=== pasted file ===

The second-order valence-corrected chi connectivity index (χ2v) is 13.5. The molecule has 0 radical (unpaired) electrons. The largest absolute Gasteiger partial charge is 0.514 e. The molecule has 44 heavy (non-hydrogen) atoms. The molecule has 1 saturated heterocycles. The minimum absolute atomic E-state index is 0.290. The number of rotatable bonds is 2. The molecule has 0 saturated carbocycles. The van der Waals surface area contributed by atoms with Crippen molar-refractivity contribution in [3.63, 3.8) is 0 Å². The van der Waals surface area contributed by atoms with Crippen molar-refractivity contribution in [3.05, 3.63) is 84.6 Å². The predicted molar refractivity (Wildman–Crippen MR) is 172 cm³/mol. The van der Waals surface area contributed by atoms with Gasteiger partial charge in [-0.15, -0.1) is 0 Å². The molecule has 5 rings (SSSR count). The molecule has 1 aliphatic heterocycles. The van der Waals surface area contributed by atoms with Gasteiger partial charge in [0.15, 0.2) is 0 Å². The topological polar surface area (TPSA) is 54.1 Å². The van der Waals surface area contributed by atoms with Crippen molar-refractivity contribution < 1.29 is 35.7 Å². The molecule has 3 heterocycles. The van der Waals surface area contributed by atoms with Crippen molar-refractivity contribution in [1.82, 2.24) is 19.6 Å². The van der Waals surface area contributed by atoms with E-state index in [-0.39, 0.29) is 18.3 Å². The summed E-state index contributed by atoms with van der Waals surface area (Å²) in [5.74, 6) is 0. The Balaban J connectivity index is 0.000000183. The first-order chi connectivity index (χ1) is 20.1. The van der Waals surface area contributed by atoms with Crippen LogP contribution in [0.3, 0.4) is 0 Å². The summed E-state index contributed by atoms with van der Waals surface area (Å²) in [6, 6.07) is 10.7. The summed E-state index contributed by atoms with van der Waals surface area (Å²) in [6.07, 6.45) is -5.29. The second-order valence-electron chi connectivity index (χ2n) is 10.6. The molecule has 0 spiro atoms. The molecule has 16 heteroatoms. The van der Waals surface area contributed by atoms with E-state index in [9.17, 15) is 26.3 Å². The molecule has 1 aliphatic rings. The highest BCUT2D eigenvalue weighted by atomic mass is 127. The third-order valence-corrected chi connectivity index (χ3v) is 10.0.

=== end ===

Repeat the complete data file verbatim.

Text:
The second-order valence-corrected chi connectivity index (χ2v) is 13.5. The molecule has 0 radical (unpaired) electrons. The largest absolute Gasteiger partial charge is 0.514 e. The molecule has 44 heavy (non-hydrogen) atoms. The molecule has 1 saturated heterocycles. The minimum absolute atomic E-state index is 0.290. The number of rotatable bonds is 2. The molecule has 0 saturated carbocycles. The van der Waals surface area contributed by atoms with Crippen molar-refractivity contribution in [3.63, 3.8) is 0 Å². The van der Waals surface area contributed by atoms with Crippen molar-refractivity contribution in [3.05, 3.63) is 84.6 Å². The predicted molar refractivity (Wildman–Crippen MR) is 172 cm³/mol. The van der Waals surface area contributed by atoms with Gasteiger partial charge in [-0.15, -0.1) is 0 Å². The molecule has 5 rings (SSSR count). The molecule has 1 aliphatic heterocycles. The van der Waals surface area contributed by atoms with Gasteiger partial charge in [0.15, 0.2) is 0 Å². The topological polar surface area (TPSA) is 54.1 Å². The van der Waals surface area contributed by atoms with Crippen molar-refractivity contribution < 1.29 is 35.7 Å². The molecule has 3 heterocycles. The van der Waals surface area contributed by atoms with Crippen molar-refractivity contribution in [1.82, 2.24) is 19.6 Å². The van der Waals surface area contributed by atoms with E-state index in [-0.39, 0.29) is 18.3 Å². The summed E-state index contributed by atoms with van der Waals surface area (Å²) in [5.74, 6) is 0. The Balaban J connectivity index is 0.000000183. The first-order chi connectivity index (χ1) is 20.1. The van der Waals surface area contributed by atoms with Crippen LogP contribution in [0.3, 0.4) is 0 Å². The summed E-state index contributed by atoms with van der Waals surface area (Å²) in [6, 6.07) is 10.7. The summed E-state index contributed by atoms with van der Waals surface area (Å²) in [6.07, 6.45) is -5.29. The second-order valence-electron chi connectivity index (χ2n) is 10.6. The molecule has 0 spiro atoms. The molecule has 16 heteroatoms. The van der Waals surface area contributed by atoms with E-state index in [9.17, 15) is 26.3 Å². The molecule has 1 aliphatic rings. The highest BCUT2D eigenvalue weighted by atomic mass is 127. The third-order valence-corrected chi connectivity index (χ3v) is 10.0.